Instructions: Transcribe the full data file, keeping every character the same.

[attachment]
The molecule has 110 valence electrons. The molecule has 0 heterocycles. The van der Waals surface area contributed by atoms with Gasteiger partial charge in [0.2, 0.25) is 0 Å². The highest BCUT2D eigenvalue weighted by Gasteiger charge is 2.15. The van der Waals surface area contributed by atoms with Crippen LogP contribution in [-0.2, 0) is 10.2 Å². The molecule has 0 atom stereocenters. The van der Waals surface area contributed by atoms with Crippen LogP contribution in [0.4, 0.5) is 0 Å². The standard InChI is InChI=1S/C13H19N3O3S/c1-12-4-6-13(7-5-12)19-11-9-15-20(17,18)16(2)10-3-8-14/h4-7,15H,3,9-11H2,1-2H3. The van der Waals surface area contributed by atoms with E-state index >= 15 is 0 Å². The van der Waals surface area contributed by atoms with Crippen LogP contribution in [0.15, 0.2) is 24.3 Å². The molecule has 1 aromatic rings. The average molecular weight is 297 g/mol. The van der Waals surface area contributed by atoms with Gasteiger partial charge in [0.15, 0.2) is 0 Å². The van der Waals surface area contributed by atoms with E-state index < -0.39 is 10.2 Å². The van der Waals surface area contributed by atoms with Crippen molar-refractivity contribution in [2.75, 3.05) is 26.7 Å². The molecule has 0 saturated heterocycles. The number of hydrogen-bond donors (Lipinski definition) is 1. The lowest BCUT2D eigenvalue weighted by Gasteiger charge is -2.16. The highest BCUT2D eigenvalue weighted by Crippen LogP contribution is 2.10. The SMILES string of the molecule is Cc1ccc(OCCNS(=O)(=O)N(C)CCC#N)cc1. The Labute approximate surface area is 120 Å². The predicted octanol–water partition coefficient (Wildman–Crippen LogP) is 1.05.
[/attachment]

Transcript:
The molecule has 110 valence electrons. The molecule has 0 heterocycles. The van der Waals surface area contributed by atoms with Gasteiger partial charge in [0.2, 0.25) is 0 Å². The highest BCUT2D eigenvalue weighted by Gasteiger charge is 2.15. The van der Waals surface area contributed by atoms with Crippen LogP contribution in [-0.2, 0) is 10.2 Å². The molecule has 0 atom stereocenters. The van der Waals surface area contributed by atoms with Crippen LogP contribution in [0.4, 0.5) is 0 Å². The standard InChI is InChI=1S/C13H19N3O3S/c1-12-4-6-13(7-5-12)19-11-9-15-20(17,18)16(2)10-3-8-14/h4-7,15H,3,9-11H2,1-2H3. The van der Waals surface area contributed by atoms with E-state index >= 15 is 0 Å². The van der Waals surface area contributed by atoms with Crippen LogP contribution in [0.15, 0.2) is 24.3 Å². The molecule has 1 aromatic rings. The average molecular weight is 297 g/mol. The van der Waals surface area contributed by atoms with Gasteiger partial charge in [0.15, 0.2) is 0 Å². The van der Waals surface area contributed by atoms with E-state index < -0.39 is 10.2 Å². The van der Waals surface area contributed by atoms with Crippen molar-refractivity contribution in [2.75, 3.05) is 26.7 Å². The molecule has 0 saturated heterocycles. The number of hydrogen-bond donors (Lipinski definition) is 1. The lowest BCUT2D eigenvalue weighted by Gasteiger charge is -2.16. The highest BCUT2D eigenvalue weighted by Crippen LogP contribution is 2.10. The SMILES string of the molecule is Cc1ccc(OCCNS(=O)(=O)N(C)CCC#N)cc1. The Labute approximate surface area is 120 Å². The predicted octanol–water partition coefficient (Wildman–Crippen LogP) is 1.05.